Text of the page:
Last week, we learned that the Department of Natural Resources (DNR) is recommending denial of the formal rulemaking petition filed by Iowa CCI and Food & Water Watch to finally strengthen the Master Matrix.

While their recommendation comes as no surprise, we are disappointed and angry that the agency sworn to protect Iowa’s people and environment has chosen to pass the buck. Their decision to deny commonsense water protections signals that the DNR is not truly invested in making sure our communities are adequately protected from the factory farm industry.

We proposed a Master Matrix that is more than just an automatic pass. But it’s clear that DNR wants to ensure this tool remains a rubber stamp for corporate ag.

DNR cherry-picked just a few items in the petition to justify denying it outright, while ignoring everything else. And in their response, DNR completely failed to even mention that the factory farm industry has expanded exponentially since the Master Matrix was created 15 years ago and is a major contributor to Iowa’s water crisis.

Here’s our rebuttal to DNR’s weak excuses: 

  1. DNR says our proposed Master Matrix is not feasible for the industry to pass. We disagree. Our petition is feasible because it is “capable of being done or carried out” – which DNR even acknowledged in its review.
  2. DNR says we’re demanding too much by asking them to select appropriate separation distances. This excuse is unacceptable. Protecting our natural resources is their job.
  3. DNR says certain criteria in our proposal are “improper” – like taking into consideration an applicant’s violation history. Everything that we proposed in the petition is legally possible and justifiable.
  4. Even if DNR disagrees with certain items in our petition, that is no reason to deny it outright. Our proposal is a place to start – DNR could still move forward and offer their own alternatives.
  5. But, because they chose to deny it in whole, DNR is yet again passing the buck and losing out on an opportunity to make changes right now.

This doesn’t mean our fight is over! The ultimate decision rests with the Environmental Protection Commission (EPC).

Join us on September 18 to tell the EPC to vote with the people and strengthen the Master Matrix.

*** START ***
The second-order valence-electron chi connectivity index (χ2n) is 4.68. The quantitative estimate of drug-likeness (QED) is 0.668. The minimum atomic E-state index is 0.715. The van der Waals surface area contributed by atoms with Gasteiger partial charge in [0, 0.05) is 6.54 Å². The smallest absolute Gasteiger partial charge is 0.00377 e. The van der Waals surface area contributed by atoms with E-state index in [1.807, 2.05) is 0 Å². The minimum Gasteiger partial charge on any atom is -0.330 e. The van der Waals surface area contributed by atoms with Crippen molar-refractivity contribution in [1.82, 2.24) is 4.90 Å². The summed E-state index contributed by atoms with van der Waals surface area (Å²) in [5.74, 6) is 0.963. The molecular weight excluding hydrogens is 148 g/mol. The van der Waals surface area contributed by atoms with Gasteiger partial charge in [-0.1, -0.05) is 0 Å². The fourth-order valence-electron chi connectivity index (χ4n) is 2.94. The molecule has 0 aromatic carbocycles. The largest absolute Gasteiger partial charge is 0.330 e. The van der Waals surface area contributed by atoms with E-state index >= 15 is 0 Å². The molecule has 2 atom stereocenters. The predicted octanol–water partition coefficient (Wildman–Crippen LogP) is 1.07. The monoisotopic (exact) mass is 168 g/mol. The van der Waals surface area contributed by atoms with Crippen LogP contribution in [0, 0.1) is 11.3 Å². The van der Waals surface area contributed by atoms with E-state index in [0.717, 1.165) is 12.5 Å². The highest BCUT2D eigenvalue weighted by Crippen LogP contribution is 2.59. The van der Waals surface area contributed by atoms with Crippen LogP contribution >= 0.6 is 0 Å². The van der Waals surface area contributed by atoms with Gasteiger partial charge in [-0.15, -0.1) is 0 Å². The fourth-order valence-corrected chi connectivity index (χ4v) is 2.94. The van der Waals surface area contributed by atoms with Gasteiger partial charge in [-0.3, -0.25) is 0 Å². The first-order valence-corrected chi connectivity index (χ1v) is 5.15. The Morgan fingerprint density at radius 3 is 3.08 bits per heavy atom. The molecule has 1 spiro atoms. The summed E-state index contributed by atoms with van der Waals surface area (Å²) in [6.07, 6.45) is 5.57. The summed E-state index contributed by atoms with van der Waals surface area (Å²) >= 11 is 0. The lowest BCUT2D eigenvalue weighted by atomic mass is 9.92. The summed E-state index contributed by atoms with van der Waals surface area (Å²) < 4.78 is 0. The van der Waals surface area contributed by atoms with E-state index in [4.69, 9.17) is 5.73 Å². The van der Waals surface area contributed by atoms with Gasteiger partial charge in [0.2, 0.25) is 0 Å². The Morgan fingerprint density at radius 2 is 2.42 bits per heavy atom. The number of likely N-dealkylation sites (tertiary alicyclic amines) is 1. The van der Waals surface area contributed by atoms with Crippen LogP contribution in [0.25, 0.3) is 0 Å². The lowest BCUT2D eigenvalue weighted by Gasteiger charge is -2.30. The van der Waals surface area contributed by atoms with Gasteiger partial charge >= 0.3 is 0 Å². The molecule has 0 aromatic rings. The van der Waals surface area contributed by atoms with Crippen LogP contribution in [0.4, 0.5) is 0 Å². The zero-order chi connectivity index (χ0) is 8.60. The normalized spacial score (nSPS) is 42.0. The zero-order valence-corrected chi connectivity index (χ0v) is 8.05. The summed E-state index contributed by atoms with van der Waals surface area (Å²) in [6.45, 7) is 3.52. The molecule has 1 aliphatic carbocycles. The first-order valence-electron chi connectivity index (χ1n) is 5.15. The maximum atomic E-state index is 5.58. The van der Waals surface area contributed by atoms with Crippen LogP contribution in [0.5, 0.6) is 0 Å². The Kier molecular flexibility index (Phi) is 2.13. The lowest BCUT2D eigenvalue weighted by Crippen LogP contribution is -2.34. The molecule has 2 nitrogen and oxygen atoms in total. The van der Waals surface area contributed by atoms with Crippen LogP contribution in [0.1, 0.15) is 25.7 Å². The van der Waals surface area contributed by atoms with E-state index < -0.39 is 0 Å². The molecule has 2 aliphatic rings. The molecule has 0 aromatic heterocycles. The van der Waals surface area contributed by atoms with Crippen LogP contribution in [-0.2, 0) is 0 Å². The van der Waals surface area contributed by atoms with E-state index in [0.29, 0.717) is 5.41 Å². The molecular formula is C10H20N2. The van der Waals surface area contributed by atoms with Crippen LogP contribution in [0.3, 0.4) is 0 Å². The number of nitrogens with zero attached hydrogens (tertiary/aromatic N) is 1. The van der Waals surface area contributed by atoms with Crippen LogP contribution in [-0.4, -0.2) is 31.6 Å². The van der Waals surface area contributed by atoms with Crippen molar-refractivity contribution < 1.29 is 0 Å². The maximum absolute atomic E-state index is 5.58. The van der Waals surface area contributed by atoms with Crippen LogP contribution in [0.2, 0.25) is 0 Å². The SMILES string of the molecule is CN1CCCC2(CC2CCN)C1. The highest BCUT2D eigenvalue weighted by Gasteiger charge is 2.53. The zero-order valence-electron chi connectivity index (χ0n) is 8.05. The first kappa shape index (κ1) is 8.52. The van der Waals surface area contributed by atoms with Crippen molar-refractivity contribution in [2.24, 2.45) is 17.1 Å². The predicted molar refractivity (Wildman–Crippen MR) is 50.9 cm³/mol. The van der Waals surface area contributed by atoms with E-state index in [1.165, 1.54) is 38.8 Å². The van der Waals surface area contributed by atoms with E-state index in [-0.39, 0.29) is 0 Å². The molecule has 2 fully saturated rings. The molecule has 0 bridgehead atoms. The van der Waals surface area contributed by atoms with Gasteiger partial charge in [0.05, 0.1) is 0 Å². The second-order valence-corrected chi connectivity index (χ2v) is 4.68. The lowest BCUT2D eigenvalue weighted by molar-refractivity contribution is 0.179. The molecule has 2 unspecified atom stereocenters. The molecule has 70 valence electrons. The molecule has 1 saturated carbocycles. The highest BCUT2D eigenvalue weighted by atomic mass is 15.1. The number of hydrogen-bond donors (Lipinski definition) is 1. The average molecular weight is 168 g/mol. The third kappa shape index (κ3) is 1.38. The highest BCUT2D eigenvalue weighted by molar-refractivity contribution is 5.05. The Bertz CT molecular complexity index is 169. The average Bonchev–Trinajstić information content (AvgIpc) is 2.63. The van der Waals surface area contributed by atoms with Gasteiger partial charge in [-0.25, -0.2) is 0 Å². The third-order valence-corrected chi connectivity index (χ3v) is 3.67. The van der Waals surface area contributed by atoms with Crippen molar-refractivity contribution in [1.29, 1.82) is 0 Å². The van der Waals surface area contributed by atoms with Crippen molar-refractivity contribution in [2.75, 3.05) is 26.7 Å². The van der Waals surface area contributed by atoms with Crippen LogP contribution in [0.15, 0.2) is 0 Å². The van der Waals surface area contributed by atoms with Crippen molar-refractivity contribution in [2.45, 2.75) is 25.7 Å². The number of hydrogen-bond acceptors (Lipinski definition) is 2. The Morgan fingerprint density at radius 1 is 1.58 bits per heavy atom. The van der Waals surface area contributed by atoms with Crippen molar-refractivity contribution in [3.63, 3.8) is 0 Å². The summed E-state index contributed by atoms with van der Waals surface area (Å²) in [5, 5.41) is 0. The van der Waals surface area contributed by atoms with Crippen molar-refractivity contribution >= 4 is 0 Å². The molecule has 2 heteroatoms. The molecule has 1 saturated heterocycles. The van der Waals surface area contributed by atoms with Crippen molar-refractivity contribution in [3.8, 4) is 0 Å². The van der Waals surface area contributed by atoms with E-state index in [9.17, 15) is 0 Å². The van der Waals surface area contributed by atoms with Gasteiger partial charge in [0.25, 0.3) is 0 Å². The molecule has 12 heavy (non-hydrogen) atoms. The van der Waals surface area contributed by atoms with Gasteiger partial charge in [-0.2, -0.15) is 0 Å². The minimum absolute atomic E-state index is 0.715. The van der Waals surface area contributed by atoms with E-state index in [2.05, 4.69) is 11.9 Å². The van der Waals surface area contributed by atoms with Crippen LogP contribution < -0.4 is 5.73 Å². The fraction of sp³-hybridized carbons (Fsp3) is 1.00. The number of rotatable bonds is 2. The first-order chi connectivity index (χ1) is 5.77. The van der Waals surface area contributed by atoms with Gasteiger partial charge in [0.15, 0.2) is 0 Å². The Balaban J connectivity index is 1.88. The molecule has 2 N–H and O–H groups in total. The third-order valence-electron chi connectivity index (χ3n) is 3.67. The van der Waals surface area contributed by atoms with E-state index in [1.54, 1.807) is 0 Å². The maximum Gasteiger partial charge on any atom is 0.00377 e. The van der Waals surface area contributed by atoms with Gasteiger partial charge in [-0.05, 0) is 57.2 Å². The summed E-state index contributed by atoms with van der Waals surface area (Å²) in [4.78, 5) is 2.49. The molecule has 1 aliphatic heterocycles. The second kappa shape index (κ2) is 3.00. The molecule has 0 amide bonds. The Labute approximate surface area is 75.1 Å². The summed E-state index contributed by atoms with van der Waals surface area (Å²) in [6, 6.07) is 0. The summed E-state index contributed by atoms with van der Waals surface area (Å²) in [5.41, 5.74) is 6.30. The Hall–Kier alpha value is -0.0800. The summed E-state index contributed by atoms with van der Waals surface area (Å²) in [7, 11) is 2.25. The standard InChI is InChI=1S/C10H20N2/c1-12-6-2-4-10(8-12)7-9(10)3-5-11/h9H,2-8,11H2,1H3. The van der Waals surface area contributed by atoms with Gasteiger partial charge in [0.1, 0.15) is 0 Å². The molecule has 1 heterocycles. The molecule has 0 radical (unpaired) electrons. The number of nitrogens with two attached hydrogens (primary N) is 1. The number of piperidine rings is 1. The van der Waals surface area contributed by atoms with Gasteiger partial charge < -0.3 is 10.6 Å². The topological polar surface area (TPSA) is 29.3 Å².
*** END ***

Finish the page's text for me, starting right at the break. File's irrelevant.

We need to show up strong to tell the DNR, EPC, Governor Kim Reynolds, and our state legislature that we’re sick and tired of the factory farm industry running roughshod over Iowa.

When: Monday, September 18 @ 9 AM
Where: Iowa State Capitol, Room 116 (1007 E Grand Ave, Des Moines)
RSVP: Click here!

Learn more

 

Join the Fight!

  • Ready to take action? Contact us to learn how to get actively involved in this fight.
  • Join as an Iowa CCI member
  • Sign up for our email Action List
  • Follow us on Facebook and Twitter.

April 13, 2017

Last year, CCI members pored through hundreds of Manure Management Plans (MMPs) to expose how the factory farm industry “double dumps,” uses incorrect application rates, and gets away with it because the Department of Natural Resources (DNR) doesn’t adequately enforce MMPs. You can read our findings here.

Now, because of your work, the DNR is beginning the process of putting MMPs online.

Right now, they’re changing administrative rules to transition to this online process. Join us at next week’s Environmental Protection Commission (EPC) meeting to help us deliver comments!

What will online MMPs mean for you? Ideally, these records will be more accessible to everyday Iowans and searchable on the DNR’s website. But, we need to ensure that’s really what will happen.

The proposed rule changes are a baby step in the right direction – they only apply to the short MMP update form – but there are some key things that must be strengthened. DNR should:

  1. Set a timeline for getting all MMPs – not just the 1-pager – online and accessible to the public.
  2. Describe how the new system will work for both operators and everyday Iowans.
  3. Ensure that the same level of transparency will continue under the new system so that counties know when updated MMPs are available.
  4. Require that factory farmers provide a detailed list of each and every change that has been made since the previous MMP – not just a general overview.

Tell the DNR and EPC that we need stronger MMP rules. RSVP here.

What: Tell the DNR and EPC that MMP rules should be strengthened to work for everyday Iowans
When: Tuesday, April 18 at 9:15 AM
Where: Meet at the CCI office for a prep session (2001 Forest Avenue, Des Moines) and then carpool to the EPC meeting (DNR Air Quality Building, 7900 Hickman Road, Windsor Heights)

Join the Fight!

  • Ready to take action? Contact us to learn how to get actively involved in this fight.
  • Join as an Iowa CCI member
  • Sign up for our email Action List
  • Follow us on Facebook and Twitter.

Lots of us recreate on lakes with friends and family. For hours at a time, we boat, canoe and kayak. Needless to say, we congregate there.

But the Iowa Department of Natural Resources (DNR) doesn’t see it that way.

In their recent revisions to factory farm rules, the DNR decided lakes are no longer considered a “public use area.” They erased the word “lakes” from the definition, meaning factory farms can build even closer to these precious water bodies.

Why would DNR do this, you ask?

As revealed by Iowa CCI’s Freedom of Information Act request, the change was made at the behest of the Iowa Pork Producers Association. That’s right: the very industry DNR is charged with regulating.